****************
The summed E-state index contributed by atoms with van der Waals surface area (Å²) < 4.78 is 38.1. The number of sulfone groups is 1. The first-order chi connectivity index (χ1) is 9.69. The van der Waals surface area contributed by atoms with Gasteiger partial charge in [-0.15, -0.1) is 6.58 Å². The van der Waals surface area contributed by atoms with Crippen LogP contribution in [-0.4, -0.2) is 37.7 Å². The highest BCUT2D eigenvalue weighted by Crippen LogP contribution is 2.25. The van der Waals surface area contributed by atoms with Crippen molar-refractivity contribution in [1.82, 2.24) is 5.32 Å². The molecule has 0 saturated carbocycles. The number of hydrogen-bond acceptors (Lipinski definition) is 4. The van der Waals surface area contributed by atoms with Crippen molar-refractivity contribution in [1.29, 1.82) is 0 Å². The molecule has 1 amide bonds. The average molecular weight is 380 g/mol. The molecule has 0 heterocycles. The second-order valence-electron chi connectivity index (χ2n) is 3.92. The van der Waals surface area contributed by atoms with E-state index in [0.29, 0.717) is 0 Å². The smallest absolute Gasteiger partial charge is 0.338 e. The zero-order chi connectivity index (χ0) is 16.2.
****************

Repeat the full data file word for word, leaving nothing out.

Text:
The summed E-state index contributed by atoms with van der Waals surface area (Å²) < 4.78 is 38.1. The number of sulfone groups is 1. The first-order chi connectivity index (χ1) is 9.69. The van der Waals surface area contributed by atoms with Gasteiger partial charge in [-0.15, -0.1) is 6.58 Å². The van der Waals surface area contributed by atoms with Crippen LogP contribution in [-0.4, -0.2) is 37.7 Å². The highest BCUT2D eigenvalue weighted by Crippen LogP contribution is 2.25. The van der Waals surface area contributed by atoms with Crippen molar-refractivity contribution in [1.82, 2.24) is 5.32 Å². The molecule has 0 saturated carbocycles. The number of hydrogen-bond acceptors (Lipinski definition) is 4. The van der Waals surface area contributed by atoms with Crippen molar-refractivity contribution in [1.29, 1.82) is 0 Å². The molecule has 1 amide bonds. The average molecular weight is 380 g/mol. The molecule has 0 heterocycles. The second-order valence-electron chi connectivity index (χ2n) is 3.92. The van der Waals surface area contributed by atoms with E-state index in [0.29, 0.717) is 0 Å². The smallest absolute Gasteiger partial charge is 0.338 e. The zero-order chi connectivity index (χ0) is 16.2.